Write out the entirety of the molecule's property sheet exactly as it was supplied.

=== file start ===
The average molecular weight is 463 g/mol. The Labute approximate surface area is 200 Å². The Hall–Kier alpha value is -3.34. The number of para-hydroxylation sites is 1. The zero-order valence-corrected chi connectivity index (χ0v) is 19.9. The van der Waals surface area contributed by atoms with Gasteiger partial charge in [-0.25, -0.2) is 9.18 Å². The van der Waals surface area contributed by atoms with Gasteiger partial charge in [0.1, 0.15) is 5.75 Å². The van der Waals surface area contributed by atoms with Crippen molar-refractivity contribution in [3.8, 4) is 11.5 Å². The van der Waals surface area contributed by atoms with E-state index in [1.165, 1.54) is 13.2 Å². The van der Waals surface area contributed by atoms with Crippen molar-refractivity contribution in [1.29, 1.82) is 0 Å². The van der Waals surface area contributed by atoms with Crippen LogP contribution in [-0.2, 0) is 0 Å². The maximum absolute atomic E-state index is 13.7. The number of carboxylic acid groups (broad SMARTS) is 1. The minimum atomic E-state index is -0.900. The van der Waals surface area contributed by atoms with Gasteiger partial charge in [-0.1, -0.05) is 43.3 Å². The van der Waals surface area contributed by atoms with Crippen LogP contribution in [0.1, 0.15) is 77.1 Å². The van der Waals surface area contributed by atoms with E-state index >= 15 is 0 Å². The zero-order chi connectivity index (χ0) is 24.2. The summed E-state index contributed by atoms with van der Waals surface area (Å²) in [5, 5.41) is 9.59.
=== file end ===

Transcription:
The average molecular weight is 463 g/mol. The Labute approximate surface area is 200 Å². The Hall–Kier alpha value is -3.34. The number of para-hydroxylation sites is 1. The zero-order valence-corrected chi connectivity index (χ0v) is 19.9. The van der Waals surface area contributed by atoms with Gasteiger partial charge in [-0.25, -0.2) is 9.18 Å². The van der Waals surface area contributed by atoms with Gasteiger partial charge in [0.1, 0.15) is 5.75 Å². The van der Waals surface area contributed by atoms with Crippen molar-refractivity contribution in [3.8, 4) is 11.5 Å². The van der Waals surface area contributed by atoms with E-state index in [1.165, 1.54) is 13.2 Å². The van der Waals surface area contributed by atoms with Crippen molar-refractivity contribution in [1.29, 1.82) is 0 Å². The van der Waals surface area contributed by atoms with Crippen LogP contribution in [-0.2, 0) is 0 Å². The maximum absolute atomic E-state index is 13.7. The number of carboxylic acid groups (broad SMARTS) is 1. The minimum atomic E-state index is -0.900. The van der Waals surface area contributed by atoms with Gasteiger partial charge in [-0.1, -0.05) is 43.3 Å². The van der Waals surface area contributed by atoms with Crippen LogP contribution in [0.1, 0.15) is 77.1 Å². The van der Waals surface area contributed by atoms with E-state index >= 15 is 0 Å². The zero-order chi connectivity index (χ0) is 24.2. The summed E-state index contributed by atoms with van der Waals surface area (Å²) in [5, 5.41) is 9.59.